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All trading basics

The Relative Strength Index (RSI)

When talking about the strength of a stock there are a few different interpretations, one of which is the Relative Strength Index (RSI) . The RSI is a comparison between the days that a stock finishes up against the days it finishes down. This indicator is a popular tool in momentum trading.

The RSI is a reasonably simple indicator that anyone can use. It is calculated with the following formula. (Don't worry, most likely, you will never have to do this manually).

RSI = 100 - [100/(1 + Nup/Ndown)]

The RSI ranges from 0 to 100. A stock is considered overbought around the 70 level. This number is not written in stone - in a bull market some believe that 80 is a better level to indicate an overbought stock since stocks often trade at higher valuations during bull markets. Likewise, if the RSI approaches 30 a stock is considered oversold. Again, some make the adjustment to 20 in a bear market .

The shorter number of days used, the more volatile the RSI is and the more often it will hit extremes. A longer term RSI is more rolling and fluctuates a lot less. Different sectors and industries have varying threshold levels when it comes to the RSI. Stocks in some industries will go as high as 75-80 before dropping back and others have a tough time breaking past 70. A good rule is to watch the RSI over the long term (1 year or more) to determine what level the historical RSI has traded at and how the stock reacted when it reached those levels.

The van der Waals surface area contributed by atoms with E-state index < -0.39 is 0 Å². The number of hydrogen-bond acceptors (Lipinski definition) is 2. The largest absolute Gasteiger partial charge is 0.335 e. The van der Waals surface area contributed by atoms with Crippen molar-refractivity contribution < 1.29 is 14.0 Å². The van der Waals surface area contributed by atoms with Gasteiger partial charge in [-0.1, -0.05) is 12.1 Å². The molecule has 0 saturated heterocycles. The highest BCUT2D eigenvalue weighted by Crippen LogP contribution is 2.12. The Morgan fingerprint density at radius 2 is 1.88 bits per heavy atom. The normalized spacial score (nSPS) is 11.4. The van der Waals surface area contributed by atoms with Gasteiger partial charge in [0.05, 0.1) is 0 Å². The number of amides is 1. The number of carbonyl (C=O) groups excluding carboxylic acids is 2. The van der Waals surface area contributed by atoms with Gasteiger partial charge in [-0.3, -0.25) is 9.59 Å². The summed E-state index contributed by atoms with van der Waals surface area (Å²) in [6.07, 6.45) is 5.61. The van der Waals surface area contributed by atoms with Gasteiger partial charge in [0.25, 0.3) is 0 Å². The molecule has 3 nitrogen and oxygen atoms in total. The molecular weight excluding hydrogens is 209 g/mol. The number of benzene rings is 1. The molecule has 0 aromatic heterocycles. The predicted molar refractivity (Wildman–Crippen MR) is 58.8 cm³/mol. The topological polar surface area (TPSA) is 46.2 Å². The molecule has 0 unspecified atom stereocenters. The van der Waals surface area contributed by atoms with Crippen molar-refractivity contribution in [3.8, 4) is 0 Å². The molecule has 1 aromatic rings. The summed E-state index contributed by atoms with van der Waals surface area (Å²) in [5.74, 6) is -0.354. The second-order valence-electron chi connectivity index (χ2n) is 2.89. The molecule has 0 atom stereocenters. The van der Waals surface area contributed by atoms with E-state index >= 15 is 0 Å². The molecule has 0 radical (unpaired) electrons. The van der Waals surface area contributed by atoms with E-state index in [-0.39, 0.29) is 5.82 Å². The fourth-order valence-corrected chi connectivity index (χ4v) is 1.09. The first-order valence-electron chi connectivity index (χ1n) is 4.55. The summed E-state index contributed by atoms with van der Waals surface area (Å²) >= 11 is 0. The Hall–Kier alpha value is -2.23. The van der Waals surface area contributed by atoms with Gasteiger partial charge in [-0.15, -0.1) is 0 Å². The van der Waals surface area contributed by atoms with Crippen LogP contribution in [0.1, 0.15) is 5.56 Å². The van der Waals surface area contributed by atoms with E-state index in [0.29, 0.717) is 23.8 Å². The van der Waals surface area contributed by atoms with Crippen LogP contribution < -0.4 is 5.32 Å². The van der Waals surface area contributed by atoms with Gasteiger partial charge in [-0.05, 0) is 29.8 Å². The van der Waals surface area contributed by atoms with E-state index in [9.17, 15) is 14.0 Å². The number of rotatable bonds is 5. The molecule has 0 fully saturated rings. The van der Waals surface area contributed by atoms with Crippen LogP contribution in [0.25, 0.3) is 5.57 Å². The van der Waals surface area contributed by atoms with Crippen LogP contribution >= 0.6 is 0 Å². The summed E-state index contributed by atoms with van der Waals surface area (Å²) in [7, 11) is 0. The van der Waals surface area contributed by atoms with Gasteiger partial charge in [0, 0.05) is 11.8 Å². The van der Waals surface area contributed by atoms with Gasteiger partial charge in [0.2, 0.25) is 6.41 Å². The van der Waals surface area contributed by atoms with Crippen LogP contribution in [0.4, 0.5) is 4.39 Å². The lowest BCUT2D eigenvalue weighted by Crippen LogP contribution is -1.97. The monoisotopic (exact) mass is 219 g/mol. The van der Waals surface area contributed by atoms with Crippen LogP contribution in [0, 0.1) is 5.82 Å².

This chart was supplied by BigCharts.com

Here we have an RSI chart for AT&T. The RSI is displayed in the lower portion of the chart and its scale is the numbers on the right hand side that go from 0 to 100. Notice around October when the RSI dropped almost to 20 the stock climbed up nearly 16% in just six weeks. Also, notice the RSI was approaching the 80-90 level in late February and then the stock (top chart) sold off.

Using moving averages, trendlines, divergence, support, and resistance lines along with the RSI chart can be very useful. Rising bottoms on the RSI chart can produce the same positive trend results as it would on the stock chart. Should the general trend of the stock price tangent from the RSI, it might spark a warningt that the stock is either over/under bought.

The RSI is a great indicator that can help you make the right investment decision. However, beware that big surges and drops in stock price will dramatically affect the RSI, resulting in false buy or sell signals. Most investors agree that the RSI is most effective in "backing up" or increasing confidence before making an investment decision. Therefore, don't invest simply based on the RSI numbers.